I don't know what size plane these skis were for, but I saw where someone had made skis out of 20 oz. (or so) sized soda bottles. All they did was cut the bottom off then make cuts up the sides using the smaller bottle top as the upturned tip of the ski. A balsa strip was glued into the inside lengthwise and the mounting hole was reinforced - they just went in the place of the wheels on the normal landing gear, I guess (can't remember). They might have also added a strip of something to the bottom (piano wire?) to make them track straight. We don't see much snow here in South Carolina, so wheels tend to work fine all year long. Good luck! -Matt Vaughn


Junk the idea of ski's. Go with floats. Best in all kinds of snow conditions. Bill Gregorek 


What kind of hinges are suitable for cold weather flying? 

Last winter, I asked what hinges are good to -40 degrees. Are metal ones required, or will CA hinges work? Need a plane for the Midnight Sun RC Club's annual Jan. 1 Fun Fly. It's in Fairbanks, AK, and Jan. 00, it was -40 that day...I plan to fly in it again this year! (Last year the only planes that I saw flying were sailplanes. They did quite well, too!) Unfortunately, it took a while to get some useful answers...


Jerry Festa, being his normally cheerful and helpful self responded "At that temperature, are HUMANS able to bend? :-)"

Dr.1 Driver didn't understand that I was talking about temperature degrees: "CA hinges will crank to over 60 degrees, as any fun flyer can attest to.  As long as they're not bent double, they'll work." I straightened him out on my intent, and he confessed "Oh, ok.  Well, I've flown my plane with them in 45 degrees, had no problems." Thanks a lot, Dr!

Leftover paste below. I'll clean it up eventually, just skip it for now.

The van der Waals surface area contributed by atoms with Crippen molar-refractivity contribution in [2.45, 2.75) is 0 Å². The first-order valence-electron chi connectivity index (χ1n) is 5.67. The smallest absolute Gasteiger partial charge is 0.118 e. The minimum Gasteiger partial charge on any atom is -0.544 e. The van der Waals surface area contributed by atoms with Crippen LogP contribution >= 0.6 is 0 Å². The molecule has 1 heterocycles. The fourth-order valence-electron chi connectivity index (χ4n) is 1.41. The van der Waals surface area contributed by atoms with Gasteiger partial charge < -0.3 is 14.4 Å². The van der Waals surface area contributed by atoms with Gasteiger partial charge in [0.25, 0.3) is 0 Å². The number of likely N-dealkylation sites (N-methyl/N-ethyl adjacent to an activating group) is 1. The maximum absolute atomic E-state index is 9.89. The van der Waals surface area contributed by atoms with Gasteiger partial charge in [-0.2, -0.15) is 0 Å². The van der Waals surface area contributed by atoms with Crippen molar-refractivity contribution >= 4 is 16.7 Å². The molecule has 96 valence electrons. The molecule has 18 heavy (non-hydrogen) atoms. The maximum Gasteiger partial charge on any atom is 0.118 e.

Finally, Don Hatton (of Galena, AK) came through! ...I use monokote hinges and Goldberg/Klett pinned hinges.  I used to use Granite State Iron-on hinges but apparently they aren't made anymore. I have never used CA hinges, so I can't comment. For the cold, the best choice IMO would be the Kletts.


Kaare Smith (of Norway) has experienced something similar:
I really don't have an answer for you. Nice to have such an annual event up in the north. Here in Buskerud RC Klubb in Norway, we have a similar event, the Crhistmas Limbo, which normally is held between december 24. and january 2. Normally we have temperatures between -10 and -20 degrees Celsius.
     We fly all winter, but I don't know if CA hinges is much used. I think CA-hinges never has caught on over here. What we normally use is nylon/plast hinges with metal pins. No problems with this, but we are normally sceptical to use plastic links and use metal ones because of fear of it being brittle in the cold weather.
Spadman (from Canada's Eastern Coast) offers this tidbit... It certainly doesn't get that cold here and if it did I'd be drinking rum by the fire.  In any event I have used CA hinges with very good luck in all our weather.  However when you talk extremes like that I'd hesitate to use anything that depends on flexing plastic.  For that reason I think I would chose a hinge with a metal pin hinge to be on the safe side.  Dubro, Klett and Robart all make a metal pin hinge so you have a good choice.  I know the body is plastic but it dosen't have to flex like a CA.
Spadman from Canada's Eastern Coast